A DOLL in the doll-maker's house
Looks at the cradle and bawls:
That is an insult to us.
But the oldest of all the dolls
Who had seen, being kept for show,
Generations of his sort,
Out-screams the whole shelf: Although
There's not a man can report
Evil of this place,
The man and the woman bring
Hither to our disgrace,
A noisy and filthy thing.
Hearing him groan and stretch
The doll-maker¹s wife is aware
Her husband has heard the wretch,
And crouched by the arm of his chair,
She murmurs into his ear,
Head upon shoulder leant:
My dear, my dear, oh dear,
It was an accident.
Oh Yeats. I've never loved you much. The greatest English language poet of the 20th century, more experts say of you than of any other, and I don't love you. It is mostly me, there is no question of that of course. I have never taken the time to learn either to feel or read you properly. But I think it is a little bit you. That foppish hairstyle, for one thing, has always really bothered me. And the whole Maud Gonne drama. Artists of your stature are supposed to be either dominating alpha males who set the very terms of the common consciousness through force of will, or completely insane and misunderstood geniuses, like Van Gogh. You, Yeats, always come across as affected and prideful in a pitifully bourgeois manner, which I cannot help but imagine has infected your poetry. Always simpering for the camera--have you no innate gravitas, man! What a fuss did people make, and still do make, over the Abbey Theater, and the Nobel Prize, and your strivings on behalf of the Irish people, and your love affairs as an old man--all of which you did achieve, yes, and also thought much of yourself for specifically, such as is not in keeping with the tone, and thus the dignity, of an artist of your supposed stature.
Oh Yeats, yours is a most frustrating variety of greatness if I have ever seen it. A great understanding of this your lovely poem is inaccessible to me. The contrast between art and life, yes, and the imagery is affecting, yes, and the imperfect, uncontrollable nature of life, yes, and how appalling it is, yes, and then in line seventeen the word 'murmurs', yes, always laden with meaning, I never use it myself except when I wish to convey an idea of deeper than usual import. But what there is more than this, what I would need to put together to absorb, I cannot do it. I have read it over 50 times, and I think I am certain it is a pretty good poem, but I feel...nothing for it.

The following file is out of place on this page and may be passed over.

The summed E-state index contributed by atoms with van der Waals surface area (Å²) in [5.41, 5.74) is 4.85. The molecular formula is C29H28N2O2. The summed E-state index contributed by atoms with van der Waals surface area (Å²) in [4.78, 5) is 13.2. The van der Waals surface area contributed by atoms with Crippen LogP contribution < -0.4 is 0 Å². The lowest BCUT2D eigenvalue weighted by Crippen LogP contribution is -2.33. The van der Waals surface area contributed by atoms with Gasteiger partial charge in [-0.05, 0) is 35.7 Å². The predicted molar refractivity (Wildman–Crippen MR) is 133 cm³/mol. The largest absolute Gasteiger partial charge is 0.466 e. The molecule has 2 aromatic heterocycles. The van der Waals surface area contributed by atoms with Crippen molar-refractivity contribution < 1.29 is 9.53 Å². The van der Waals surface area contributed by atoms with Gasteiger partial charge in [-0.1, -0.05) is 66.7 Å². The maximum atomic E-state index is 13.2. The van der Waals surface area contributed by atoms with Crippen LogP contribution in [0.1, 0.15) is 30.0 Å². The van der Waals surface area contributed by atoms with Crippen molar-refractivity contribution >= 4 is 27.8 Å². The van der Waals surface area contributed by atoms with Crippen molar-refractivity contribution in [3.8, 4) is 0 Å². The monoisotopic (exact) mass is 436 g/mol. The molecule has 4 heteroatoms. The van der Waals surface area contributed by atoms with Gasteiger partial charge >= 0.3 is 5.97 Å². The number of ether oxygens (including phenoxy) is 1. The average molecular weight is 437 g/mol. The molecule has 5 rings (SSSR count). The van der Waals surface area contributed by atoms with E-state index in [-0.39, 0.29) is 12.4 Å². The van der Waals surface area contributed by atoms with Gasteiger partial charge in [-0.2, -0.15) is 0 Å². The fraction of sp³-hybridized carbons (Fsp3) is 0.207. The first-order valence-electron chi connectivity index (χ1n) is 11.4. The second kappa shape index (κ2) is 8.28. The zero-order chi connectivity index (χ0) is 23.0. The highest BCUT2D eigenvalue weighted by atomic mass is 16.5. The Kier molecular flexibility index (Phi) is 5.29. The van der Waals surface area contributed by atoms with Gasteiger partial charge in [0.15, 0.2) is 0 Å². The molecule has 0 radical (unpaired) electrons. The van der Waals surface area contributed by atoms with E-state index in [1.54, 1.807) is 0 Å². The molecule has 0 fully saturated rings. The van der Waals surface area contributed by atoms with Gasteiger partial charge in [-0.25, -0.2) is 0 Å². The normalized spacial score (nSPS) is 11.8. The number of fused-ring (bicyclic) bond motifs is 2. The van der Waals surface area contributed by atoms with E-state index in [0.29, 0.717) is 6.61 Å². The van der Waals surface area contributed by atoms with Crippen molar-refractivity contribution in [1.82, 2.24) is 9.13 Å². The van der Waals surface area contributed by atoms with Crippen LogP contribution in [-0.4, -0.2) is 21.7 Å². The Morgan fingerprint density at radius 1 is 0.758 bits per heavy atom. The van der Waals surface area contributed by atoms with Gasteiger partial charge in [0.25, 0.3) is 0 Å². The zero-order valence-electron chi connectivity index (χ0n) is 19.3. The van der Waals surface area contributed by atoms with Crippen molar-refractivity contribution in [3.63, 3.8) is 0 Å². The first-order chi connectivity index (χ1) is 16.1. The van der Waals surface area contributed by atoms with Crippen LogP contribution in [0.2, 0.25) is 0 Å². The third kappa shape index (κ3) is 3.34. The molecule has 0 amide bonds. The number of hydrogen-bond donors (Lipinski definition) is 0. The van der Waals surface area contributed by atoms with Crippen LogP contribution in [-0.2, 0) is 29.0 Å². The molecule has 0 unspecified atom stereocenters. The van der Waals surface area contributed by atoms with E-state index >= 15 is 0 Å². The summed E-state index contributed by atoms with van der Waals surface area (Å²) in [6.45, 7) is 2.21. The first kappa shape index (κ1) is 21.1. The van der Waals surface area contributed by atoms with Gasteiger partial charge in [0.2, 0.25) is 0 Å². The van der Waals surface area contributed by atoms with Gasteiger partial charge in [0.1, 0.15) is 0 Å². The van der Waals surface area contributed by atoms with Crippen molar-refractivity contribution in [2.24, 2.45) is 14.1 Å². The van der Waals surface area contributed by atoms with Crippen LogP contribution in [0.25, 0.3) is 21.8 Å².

I have some pictures of my pretty edition of Yeats's poems which I have not gotten around to uploading or downloading or whatever loading that operation is onto the computer. There is another Yeats poem coming up, so I will put them up then. The obtaining of this book was another occasion where I stopped off at an old used book barn on Route 9 on the way to Vermont, left the family in the car and ran into the store to get the book. The necessary quickness of this purchase caused the proprietor, who you would think would be happen to be making a sale ($8.50 it was), made a comment along the lines of 'couldn't go any longer without some Yeats, eh', which annoyed me at the time, in part no doubt because the circumstance of my having this big Yeats collection on display is a big fraud anyway, not that I don't like the language and even the themes, but I just don't get it on that visceral level where poetry has to hit you. I'm sure the guy was just looking to make small talk, but being a squirrelly bookish fellow has no idea how to do it without coming off as pretentious. I did not handle the situation with the grace that I should have liked to.